Pentagon: Protests Will Not Alter Afghan Mission

Posted February 27th, 2012 at 6:00 pm (UTC-5)
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U.S. defense officials say the military remains committed to its mission in Afghanistan, despite days of violent protests and attacks on foreign troops that have left close to 40 people dead, including four Americans.

Pentagon officials Monday said members of the U.S.-led coalition are continuing their work training Afghan security forces. The increase in violence, sparked by the reported burning of Qurans on a U.S. military base, has raised questions about the viability of a continued U.S. presence in Afghanistan.

Pentagon spokesman George Little said Defense Secretary Leon Panetta believes the “foundations of our strategy” in Afghanistan remain sound. He said Washington is taking “the long view,” assessing what he said American forces have achieved in reversing the momentum of Taliban insurgents.

Spokesman Little added:

“We will not let recent events allow us to lose sight of the progress we are making toward our broader objectives, including our core goal of defeating al-Qaida and its terrorist allies, and denying it the ability to maintain a safe haven in Afghanistan.”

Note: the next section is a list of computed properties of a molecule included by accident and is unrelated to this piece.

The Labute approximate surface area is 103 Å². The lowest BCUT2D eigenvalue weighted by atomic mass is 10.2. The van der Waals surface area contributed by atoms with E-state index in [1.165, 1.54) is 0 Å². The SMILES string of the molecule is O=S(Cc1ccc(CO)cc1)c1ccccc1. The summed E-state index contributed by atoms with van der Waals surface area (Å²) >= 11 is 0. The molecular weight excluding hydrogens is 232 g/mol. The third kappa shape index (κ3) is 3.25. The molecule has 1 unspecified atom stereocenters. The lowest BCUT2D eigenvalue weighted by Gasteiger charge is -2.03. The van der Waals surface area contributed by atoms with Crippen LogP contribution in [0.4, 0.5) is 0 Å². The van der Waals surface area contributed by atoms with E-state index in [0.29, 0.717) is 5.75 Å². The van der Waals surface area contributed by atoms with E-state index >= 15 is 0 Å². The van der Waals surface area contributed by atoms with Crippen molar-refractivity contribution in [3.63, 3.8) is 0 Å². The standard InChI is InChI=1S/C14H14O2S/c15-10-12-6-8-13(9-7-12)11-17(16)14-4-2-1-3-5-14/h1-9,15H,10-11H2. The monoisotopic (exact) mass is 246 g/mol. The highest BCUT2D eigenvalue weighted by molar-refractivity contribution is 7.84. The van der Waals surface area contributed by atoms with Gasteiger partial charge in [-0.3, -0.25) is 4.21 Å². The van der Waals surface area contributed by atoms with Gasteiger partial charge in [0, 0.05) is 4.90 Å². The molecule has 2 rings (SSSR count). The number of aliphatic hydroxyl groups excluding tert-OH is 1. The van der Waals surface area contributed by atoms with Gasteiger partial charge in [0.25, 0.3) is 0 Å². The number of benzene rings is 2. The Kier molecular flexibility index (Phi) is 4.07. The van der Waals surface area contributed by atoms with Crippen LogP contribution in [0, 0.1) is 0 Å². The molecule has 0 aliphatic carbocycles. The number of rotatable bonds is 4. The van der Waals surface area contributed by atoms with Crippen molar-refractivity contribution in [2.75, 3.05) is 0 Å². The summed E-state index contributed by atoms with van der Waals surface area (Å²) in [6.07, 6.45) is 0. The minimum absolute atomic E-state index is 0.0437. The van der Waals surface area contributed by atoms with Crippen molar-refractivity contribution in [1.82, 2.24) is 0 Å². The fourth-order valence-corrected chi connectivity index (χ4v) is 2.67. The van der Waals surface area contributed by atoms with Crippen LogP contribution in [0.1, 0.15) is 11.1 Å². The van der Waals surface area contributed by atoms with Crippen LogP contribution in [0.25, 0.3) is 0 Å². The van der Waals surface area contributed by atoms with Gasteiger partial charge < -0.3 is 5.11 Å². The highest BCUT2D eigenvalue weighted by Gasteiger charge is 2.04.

An American military spokesman in Afghanistan, Navy Captain John Kirby, said that while U.S. troops working with Afghan forces are being more vigilant, that vigilance is not hampering operations. Speaking via video link from Kabul, Kirby said the number of protests has dropped off sharply – from more than 20 a day last week to three on Monday.

Kirby added that a major joint U.S.-Afghan operation, aimed at blocking Taliban insurgents from mounting new attacks as warm weather approaches, wrapped up successfully in southern Afghanistan.

U.S. forces are now watching for possible new attacks on their personnel. On Monday, they were investigating high quantities of chlorine bleach found in coffee and on fruit at a soldiers' dining facility inside a NATO base.

The protests and attacks are in response to news that U.S. troops inadvertently burned copies of the Muslim holy book, the Quran, at the Bagram air base north of Kabul. Media reports say Qurans were being disposed of because of fears that prisoners at the base were using them to pass extremist messages.